Michele Obama said this week, "When they go low, we go high", but that response has not always been successful.
Roger Ailes probably has had more to do with reshaping the Amercan competitive political landscape than anyone else over the past 50 years. He worked for Richard Nixon. In 1972 Ed Muskie at first seemed like a formidable opponent to then President Nixon who was up for reelection as the Vietnam war and anti-war sentiment and battles over societal changes continued to tear at the nation. Muskie was seen as uniquely qualified as a U.S. Senator who also had executive experience as Governor of Maine. Muskie's downfall in the primaries came when he was viewed as weak and purportedly crying during a stump speech defending his wife's reputation which had been dragged into the campaign and denouncing an accusatory letter in a NH newspaper. Both incidents turned out later to be part of an orchestrated campaign of dirty tricks of the Nixon White House.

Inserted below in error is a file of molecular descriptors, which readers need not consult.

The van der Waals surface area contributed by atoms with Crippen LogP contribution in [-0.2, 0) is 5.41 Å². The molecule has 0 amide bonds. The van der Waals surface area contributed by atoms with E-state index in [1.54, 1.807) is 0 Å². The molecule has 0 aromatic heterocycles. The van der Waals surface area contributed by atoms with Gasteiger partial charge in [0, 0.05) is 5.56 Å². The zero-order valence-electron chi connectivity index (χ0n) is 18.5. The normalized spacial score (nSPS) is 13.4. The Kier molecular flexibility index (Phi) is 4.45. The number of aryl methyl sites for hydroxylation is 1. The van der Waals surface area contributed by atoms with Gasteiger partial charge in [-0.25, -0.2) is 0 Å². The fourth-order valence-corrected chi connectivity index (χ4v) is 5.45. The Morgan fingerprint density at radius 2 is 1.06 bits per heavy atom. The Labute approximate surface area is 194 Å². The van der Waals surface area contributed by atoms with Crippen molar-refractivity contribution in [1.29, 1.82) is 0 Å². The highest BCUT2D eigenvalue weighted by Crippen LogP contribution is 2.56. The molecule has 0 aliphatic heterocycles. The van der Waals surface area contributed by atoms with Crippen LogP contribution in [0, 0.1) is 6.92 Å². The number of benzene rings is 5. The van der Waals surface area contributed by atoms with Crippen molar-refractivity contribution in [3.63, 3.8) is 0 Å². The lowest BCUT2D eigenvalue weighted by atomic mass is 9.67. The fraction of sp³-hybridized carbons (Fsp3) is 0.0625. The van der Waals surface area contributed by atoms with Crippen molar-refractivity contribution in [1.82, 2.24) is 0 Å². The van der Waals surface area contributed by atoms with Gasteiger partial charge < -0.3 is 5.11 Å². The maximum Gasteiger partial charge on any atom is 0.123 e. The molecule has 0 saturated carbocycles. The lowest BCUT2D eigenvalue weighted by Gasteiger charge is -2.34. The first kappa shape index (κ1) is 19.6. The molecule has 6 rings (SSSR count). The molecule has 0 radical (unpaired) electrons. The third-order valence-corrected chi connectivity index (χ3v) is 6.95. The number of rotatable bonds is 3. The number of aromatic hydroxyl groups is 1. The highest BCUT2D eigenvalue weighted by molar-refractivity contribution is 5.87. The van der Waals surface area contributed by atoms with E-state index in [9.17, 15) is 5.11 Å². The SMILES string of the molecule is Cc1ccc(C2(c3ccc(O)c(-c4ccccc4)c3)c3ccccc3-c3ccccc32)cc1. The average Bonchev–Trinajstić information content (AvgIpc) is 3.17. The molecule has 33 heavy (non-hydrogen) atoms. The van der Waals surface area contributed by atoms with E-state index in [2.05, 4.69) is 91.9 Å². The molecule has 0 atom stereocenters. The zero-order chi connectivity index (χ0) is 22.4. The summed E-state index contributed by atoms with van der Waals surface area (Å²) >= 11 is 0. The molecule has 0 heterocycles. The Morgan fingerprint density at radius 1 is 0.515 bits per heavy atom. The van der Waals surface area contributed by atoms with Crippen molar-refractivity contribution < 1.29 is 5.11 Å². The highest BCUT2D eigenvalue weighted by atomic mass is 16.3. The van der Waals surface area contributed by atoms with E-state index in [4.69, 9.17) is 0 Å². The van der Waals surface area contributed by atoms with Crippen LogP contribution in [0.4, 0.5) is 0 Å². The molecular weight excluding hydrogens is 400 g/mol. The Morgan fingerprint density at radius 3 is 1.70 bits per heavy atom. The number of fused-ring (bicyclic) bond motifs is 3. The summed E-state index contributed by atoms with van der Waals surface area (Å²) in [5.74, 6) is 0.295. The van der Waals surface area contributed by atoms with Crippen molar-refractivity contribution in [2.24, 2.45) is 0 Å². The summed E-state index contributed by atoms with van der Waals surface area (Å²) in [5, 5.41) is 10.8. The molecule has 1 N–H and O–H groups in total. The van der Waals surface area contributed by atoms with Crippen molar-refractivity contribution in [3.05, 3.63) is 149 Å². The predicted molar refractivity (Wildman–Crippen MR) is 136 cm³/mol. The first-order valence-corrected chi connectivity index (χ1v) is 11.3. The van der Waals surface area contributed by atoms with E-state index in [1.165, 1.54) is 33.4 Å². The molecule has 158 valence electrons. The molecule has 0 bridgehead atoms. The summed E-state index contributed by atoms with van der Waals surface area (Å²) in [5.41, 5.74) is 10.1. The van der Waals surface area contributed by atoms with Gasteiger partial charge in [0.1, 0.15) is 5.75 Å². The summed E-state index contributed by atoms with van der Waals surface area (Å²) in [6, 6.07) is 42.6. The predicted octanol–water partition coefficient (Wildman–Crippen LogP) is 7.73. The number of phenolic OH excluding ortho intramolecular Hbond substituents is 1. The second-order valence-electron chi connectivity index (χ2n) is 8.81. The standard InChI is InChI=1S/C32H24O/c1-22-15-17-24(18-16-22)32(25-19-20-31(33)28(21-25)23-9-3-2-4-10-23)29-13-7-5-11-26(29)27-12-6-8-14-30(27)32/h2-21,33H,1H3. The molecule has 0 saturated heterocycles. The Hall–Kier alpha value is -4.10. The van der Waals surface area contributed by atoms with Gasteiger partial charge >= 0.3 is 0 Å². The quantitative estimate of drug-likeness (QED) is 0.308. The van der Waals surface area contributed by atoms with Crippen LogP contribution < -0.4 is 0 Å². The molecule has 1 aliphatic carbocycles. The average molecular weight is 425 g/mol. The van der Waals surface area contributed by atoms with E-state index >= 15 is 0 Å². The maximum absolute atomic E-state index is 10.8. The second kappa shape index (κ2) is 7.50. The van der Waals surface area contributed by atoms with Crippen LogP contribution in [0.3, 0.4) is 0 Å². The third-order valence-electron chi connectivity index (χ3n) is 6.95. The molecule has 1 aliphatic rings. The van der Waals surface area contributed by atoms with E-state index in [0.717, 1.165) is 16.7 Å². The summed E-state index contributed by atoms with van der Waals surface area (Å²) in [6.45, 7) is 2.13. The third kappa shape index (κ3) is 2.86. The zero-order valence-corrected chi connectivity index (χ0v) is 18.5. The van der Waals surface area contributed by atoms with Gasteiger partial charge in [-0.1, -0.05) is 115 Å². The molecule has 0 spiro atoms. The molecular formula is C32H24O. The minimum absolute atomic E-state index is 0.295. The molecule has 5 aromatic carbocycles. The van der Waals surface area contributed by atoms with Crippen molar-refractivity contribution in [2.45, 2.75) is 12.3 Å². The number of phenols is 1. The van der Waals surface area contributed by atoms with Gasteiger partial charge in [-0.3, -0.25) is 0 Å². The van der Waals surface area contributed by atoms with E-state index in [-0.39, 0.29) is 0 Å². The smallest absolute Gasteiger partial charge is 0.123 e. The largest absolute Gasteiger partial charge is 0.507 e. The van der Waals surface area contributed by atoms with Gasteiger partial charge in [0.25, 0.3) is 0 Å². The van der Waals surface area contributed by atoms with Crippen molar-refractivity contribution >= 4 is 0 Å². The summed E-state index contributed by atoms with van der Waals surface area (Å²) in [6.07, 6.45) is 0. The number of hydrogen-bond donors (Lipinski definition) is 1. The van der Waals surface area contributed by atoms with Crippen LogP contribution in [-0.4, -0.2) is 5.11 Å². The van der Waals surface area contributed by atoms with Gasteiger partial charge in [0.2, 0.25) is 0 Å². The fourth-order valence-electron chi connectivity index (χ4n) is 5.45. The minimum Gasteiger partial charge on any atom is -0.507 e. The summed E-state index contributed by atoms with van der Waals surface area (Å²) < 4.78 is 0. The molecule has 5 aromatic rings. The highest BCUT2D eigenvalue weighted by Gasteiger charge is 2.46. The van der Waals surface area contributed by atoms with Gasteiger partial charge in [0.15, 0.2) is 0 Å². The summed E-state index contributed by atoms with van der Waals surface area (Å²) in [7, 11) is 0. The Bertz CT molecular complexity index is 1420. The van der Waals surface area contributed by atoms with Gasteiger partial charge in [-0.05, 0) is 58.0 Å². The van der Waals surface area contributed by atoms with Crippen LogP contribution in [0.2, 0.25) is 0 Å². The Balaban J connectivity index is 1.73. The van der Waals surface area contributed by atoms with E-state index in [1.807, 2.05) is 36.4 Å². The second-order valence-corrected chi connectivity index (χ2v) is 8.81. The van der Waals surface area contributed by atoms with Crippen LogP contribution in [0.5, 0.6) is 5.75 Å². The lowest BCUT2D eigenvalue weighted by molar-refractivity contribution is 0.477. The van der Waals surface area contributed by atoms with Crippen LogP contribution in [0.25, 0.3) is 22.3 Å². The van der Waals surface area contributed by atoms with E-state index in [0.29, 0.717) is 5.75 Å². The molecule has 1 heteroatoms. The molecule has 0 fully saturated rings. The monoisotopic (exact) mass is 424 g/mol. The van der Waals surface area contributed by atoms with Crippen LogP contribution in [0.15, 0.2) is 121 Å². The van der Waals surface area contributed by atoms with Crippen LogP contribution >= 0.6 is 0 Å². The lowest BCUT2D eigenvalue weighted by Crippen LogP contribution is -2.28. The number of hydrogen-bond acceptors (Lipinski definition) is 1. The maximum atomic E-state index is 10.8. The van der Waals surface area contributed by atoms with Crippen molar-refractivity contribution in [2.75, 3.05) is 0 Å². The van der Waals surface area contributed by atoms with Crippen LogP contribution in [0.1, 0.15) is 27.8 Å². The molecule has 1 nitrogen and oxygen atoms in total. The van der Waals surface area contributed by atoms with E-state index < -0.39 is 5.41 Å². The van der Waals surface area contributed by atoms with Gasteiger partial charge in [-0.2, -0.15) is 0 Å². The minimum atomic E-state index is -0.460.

Among the dirty tricks was the Watergate "break-in". Of course, burglary is a crime, but the White House act of bugging the telephone of the head of the Democratic National Committee to obtain the contents of phone calls went far beyond the usual campaign tactics of 1972. Although that effort at intelligence collection came up short, the apparent Russian government/Wikileaks alliance to collect and distribute the DNC emails timed for maximum impact has been a great success as a distraction from the Democratic Convention.
The Trump playbook is very different. Best described as a sufferer of a narcissistic personality disorder, he is always ready to go on the offensive. Attack, attack, attack. Deny, deflect, accuse, distract, not necessarily in that order. It comes naturally to him and helps distract from his lack of qualification for the office. The accusations are not limited to political opponents. In the midst of a press conference, he will accuse reporters of favoring his opponent as a technique to distract and get them off their game. More in the next post.